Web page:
Reactions to Kentucky basketball’s kneeling statement highlight a double standard

Members of Kentucky’s men’s basketball team kneel during the national anthem on Saturday at Florida. 

Sarah Michels

The “right to protest” clause of the Constitution has received much national attention in the past few years. From Colin Kaepernick’s kneeling to BLM protests to gatherings calling for schools and businesses to reopen during COVID to Trump rallies chanting for Congress to “stop the count,” it’s been a busy decade for the First Amendment.  

Across the United States, opposing sides have used this Constitutional tool to speak their minds and express their beliefs. The problem is, some have used the right to protest as a weapon, a double-edged sword; if a person is exercising their right to protest, it is legal, acceptable and even encouraged, but if the opposing side is exercising their equal right to protest, they should be punished for their actions. 

Last Saturday, the Kentucky men’s basketball team knelt during the national anthem at Florida. In their previous games of the season, the team remained in the locker room during the anthem. Several players’ made statements about their protest.  

“This is a great country but we feel like everybody, like minorities and stuff, don’t have equal rights as everybody else, so that’s what we’re protesting,” freshman Isaiah Jackson said. “That’s why we kneeled. That’s what a peaceful protest is.” 

Sophomore Keion Brooks said that the team knelt not only because of racial inequalities that team members have felt, but also because of the violence at the Capitol. 

There was a quick and strong response from viewers, notably John Root and Jamie Mosley, Laurel County’s sheriff and jailer, who organized a virtual “UK Team apparel burning party” on Sunday.

Root’s Facebook post expressing his loss of respect for the Kentucky basketball team after the kneeling statement received over a thousand likes, 831 comments and 371 shares as of Monday. 

“The UK apparel and memorabilia is gone tomorrow and until we get a real man to lead the cats and a real team you will not see me back in no UK junk and if you do just come right up and hit me square in the mouth!!!!,” Root wrote. 

Most of the comments applauded Root, with many sharing that they also boycotted UK basketball after Calipari took the BLM “side” a few months ago. 

Sheriff Root also posted a video of the burning event on Facebook, which has now been made private. Matt Jones, Kentucky Sports Radio host, captured a section of the video showing Root and Mosley expressing their “disgust” toward the athletes who “disrespected our flag and our national anthem.” As he threw a Final Four shirt into the fire, Root said, “this is what I think about the program Coach, until you can get these guys under control and lead by example.” 

The camera then turned to Mosley, who also burned a shirt. Mosley told viewers that some commenters were concerned about the burning since people are in need of clothing, so they decided to offer approximately 100 “Back the Badge” T-shirts—first come, first serve—in exchange for burned UK apparel.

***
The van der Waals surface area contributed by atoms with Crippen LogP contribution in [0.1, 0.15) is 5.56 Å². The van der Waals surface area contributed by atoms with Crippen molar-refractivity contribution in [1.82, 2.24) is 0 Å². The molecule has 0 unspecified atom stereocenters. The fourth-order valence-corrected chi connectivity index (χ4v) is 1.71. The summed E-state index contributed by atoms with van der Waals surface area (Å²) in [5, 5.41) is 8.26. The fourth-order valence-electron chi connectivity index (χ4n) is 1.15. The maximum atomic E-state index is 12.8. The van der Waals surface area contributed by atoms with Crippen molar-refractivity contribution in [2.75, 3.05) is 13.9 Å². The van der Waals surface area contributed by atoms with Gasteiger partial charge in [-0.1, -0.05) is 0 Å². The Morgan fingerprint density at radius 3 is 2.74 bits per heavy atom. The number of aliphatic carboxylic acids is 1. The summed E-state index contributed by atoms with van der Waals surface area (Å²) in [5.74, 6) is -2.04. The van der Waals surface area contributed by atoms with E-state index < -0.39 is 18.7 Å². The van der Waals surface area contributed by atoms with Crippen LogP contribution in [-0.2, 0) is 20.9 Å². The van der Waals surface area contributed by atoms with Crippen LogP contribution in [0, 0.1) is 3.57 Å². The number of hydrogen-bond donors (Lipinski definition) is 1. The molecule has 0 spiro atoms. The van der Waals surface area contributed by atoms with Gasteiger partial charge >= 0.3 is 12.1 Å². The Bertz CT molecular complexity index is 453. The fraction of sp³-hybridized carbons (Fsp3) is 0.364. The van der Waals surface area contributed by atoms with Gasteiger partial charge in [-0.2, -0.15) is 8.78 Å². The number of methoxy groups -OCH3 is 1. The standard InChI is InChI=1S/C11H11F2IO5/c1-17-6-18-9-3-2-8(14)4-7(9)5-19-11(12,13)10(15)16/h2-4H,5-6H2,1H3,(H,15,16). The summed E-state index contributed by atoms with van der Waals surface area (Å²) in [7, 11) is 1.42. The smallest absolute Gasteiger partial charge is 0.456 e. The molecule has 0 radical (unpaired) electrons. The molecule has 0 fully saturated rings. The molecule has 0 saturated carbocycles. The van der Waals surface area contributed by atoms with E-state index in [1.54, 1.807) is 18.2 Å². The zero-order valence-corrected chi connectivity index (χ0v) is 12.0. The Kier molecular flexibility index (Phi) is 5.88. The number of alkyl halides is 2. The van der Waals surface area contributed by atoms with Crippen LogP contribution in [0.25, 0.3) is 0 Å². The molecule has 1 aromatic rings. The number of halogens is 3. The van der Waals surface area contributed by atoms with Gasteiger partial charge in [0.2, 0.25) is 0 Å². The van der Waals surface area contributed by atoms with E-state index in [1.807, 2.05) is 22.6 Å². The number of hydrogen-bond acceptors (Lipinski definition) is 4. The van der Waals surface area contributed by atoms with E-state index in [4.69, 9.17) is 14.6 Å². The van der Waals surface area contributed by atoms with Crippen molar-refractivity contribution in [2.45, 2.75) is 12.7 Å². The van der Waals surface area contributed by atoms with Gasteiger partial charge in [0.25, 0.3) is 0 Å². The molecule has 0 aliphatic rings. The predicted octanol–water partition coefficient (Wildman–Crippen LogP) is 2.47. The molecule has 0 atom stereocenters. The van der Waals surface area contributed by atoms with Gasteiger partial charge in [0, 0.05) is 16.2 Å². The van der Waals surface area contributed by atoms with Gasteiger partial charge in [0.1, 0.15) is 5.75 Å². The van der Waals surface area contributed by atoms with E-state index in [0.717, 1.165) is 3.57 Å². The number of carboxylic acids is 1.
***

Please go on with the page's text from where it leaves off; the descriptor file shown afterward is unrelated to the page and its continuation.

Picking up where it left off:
“If you feel the same way we do and you’ve got some shirts you no longer want, bring those to the jail tomorrow,” Mosley said. 

Buck Meredith, Clarkson County’s chief of police, also announced he will boycott the team after Saturday’s statement. 

“That prick (Calipari) slapped every Kentucky military veteran and the family of every military veteran in the face,” Meredith said. 

He added that he would be calling Athletic Director Mitch Barnhart on Monday and encouraged others to follow. 

Most recently, Knox County Judge Executive Mike Mitchell drafted a resolution in the Knox Fiscal Court calling for state leaders like Gov. Andy Beshear to reallocate tax funding that goes to the University of Kentucky to other institutions and services due to the “disgrace” of the team’s statement. The court will vote on the resolution Jan. 27. 

This is it—the double-edged sword. 

People can’t simultaneously exercise their right to protest while complaining that others shouldn’t be allowed to exercise their right to protest. That’s called hypocrisy.  

Disagreement is allowed and is inevitable. People can argue all day about why they think the UK players should have stood for the anthem or why they think state authority figures like sheriffs and law enforcement should support BLM or not burn UK apparel. 

What can’t happen is one side telling the other side they don’t get the same right to protest because they disagree with what their protest is about. The First Amendment isn’t exclusive to one political ideology. The right to protest applies to everyone, no matter which “side” they are on, no matter how abhorrent one may find their beliefs. 

Kentucky athletes have every right to kneel for the anthem; they are allowed to use their platform for something besides basketball. On the other hand, the sheriff and jailer, and anyone else unhappy with the team’s statement, have every right to burn UK apparel in protest of the basketball players’ actions.

But calling Barnhart to punish the team or threatening to take away funding from the University of Kentucky because they dared to exercise their Constitutional right goes too far. Retaliating against a team of mostly Black athletes for speaking out about an integral part of their identity and experience as racial minorities is the antithesis of the First Amendment.  

Don’t expect others to respect your Constitutional rights if you don’t respect theirs.